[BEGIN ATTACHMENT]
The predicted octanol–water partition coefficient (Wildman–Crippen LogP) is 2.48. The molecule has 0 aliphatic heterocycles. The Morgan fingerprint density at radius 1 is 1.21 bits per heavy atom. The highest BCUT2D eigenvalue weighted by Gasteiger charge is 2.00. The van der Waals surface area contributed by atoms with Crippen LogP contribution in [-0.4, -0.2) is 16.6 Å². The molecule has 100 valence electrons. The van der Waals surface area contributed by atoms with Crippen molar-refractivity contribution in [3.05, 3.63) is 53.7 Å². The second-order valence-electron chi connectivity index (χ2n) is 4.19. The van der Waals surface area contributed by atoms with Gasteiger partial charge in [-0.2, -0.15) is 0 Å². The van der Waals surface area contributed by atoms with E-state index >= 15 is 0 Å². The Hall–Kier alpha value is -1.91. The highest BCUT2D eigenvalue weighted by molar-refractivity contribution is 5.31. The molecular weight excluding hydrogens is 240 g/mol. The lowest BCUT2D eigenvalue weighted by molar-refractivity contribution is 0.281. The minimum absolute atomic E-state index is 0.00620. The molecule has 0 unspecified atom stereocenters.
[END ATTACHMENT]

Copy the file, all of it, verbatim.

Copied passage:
The predicted octanol–water partition coefficient (Wildman–Crippen LogP) is 2.48. The molecule has 0 aliphatic heterocycles. The Morgan fingerprint density at radius 1 is 1.21 bits per heavy atom. The highest BCUT2D eigenvalue weighted by Gasteiger charge is 2.00. The van der Waals surface area contributed by atoms with Crippen LogP contribution in [-0.4, -0.2) is 16.6 Å². The molecule has 100 valence electrons. The van der Waals surface area contributed by atoms with Crippen molar-refractivity contribution in [3.05, 3.63) is 53.7 Å². The second-order valence-electron chi connectivity index (χ2n) is 4.19. The van der Waals surface area contributed by atoms with Gasteiger partial charge in [-0.2, -0.15) is 0 Å². The van der Waals surface area contributed by atoms with E-state index >= 15 is 0 Å². The Hall–Kier alpha value is -1.91. The highest BCUT2D eigenvalue weighted by molar-refractivity contribution is 5.31. The molecular weight excluding hydrogens is 240 g/mol. The lowest BCUT2D eigenvalue weighted by molar-refractivity contribution is 0.281. The minimum absolute atomic E-state index is 0.00620. The molecule has 0 unspecified atom stereocenters.